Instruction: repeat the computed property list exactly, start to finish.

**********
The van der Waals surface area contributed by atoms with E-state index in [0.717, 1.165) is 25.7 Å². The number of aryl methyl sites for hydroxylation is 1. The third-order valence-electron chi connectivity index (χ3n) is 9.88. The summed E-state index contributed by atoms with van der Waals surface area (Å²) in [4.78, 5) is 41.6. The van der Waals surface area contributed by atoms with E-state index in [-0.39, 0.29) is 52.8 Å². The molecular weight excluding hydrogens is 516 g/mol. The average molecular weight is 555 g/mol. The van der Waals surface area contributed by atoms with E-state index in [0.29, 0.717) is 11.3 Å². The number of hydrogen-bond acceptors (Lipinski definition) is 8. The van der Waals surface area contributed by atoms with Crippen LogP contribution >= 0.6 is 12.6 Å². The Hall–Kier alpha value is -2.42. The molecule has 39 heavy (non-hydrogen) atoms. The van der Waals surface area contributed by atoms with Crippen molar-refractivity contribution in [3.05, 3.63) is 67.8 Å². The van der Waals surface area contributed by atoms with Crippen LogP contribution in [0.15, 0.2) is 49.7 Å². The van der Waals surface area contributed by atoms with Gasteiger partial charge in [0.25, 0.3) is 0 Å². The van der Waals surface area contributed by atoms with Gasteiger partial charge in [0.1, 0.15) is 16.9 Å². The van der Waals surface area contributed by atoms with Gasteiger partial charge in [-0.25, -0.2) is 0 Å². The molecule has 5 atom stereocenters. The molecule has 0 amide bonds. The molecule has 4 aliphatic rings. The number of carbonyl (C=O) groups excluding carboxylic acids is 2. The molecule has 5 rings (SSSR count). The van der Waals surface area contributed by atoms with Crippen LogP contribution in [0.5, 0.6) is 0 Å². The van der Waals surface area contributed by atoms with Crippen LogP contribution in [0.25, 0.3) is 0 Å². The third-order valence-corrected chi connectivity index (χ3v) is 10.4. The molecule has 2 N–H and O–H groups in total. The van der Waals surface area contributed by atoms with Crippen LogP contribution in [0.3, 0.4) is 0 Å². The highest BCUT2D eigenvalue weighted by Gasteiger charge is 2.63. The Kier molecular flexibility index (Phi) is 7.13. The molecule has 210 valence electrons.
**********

The van der Waals surface area contributed by atoms with E-state index in [0.717, 1.165) is 25.7 Å². The number of aryl methyl sites for hydroxylation is 1. The third-order valence-electron chi connectivity index (χ3n) is 9.88. The summed E-state index contributed by atoms with van der Waals surface area (Å²) in [4.78, 5) is 41.6. The van der Waals surface area contributed by atoms with E-state index in [-0.39, 0.29) is 52.8 Å². The molecular weight excluding hydrogens is 516 g/mol. The average molecular weight is 555 g/mol. The van der Waals surface area contributed by atoms with E-state index in [0.29, 0.717) is 11.3 Å². The number of hydrogen-bond acceptors (Lipinski definition) is 8. The van der Waals surface area contributed by atoms with Crippen LogP contribution >= 0.6 is 12.6 Å². The Hall–Kier alpha value is -2.42. The molecule has 39 heavy (non-hydrogen) atoms. The van der Waals surface area contributed by atoms with Crippen molar-refractivity contribution in [3.05, 3.63) is 67.8 Å². The van der Waals surface area contributed by atoms with Crippen LogP contribution in [0.15, 0.2) is 49.7 Å². The van der Waals surface area contributed by atoms with Gasteiger partial charge in [0.25, 0.3) is 0 Å². The van der Waals surface area contributed by atoms with Gasteiger partial charge in [0.1, 0.15) is 16.9 Å². The van der Waals surface area contributed by atoms with Gasteiger partial charge in [-0.25, -0.2) is 0 Å². The molecule has 5 atom stereocenters. The molecule has 0 amide bonds. The molecule has 4 aliphatic rings. The number of carbonyl (C=O) groups excluding carboxylic acids is 2. The molecule has 5 rings (SSSR count). The van der Waals surface area contributed by atoms with Crippen LogP contribution in [0.5, 0.6) is 0 Å². The van der Waals surface area contributed by atoms with Crippen LogP contribution in [0.25, 0.3) is 0 Å². The third-order valence-corrected chi connectivity index (χ3v) is 10.4. The molecule has 2 N–H and O–H groups in total. The van der Waals surface area contributed by atoms with Crippen LogP contribution in [0.3, 0.4) is 0 Å². The highest BCUT2D eigenvalue weighted by Gasteiger charge is 2.63. The Kier molecular flexibility index (Phi) is 7.13. The molecule has 210 valence electrons.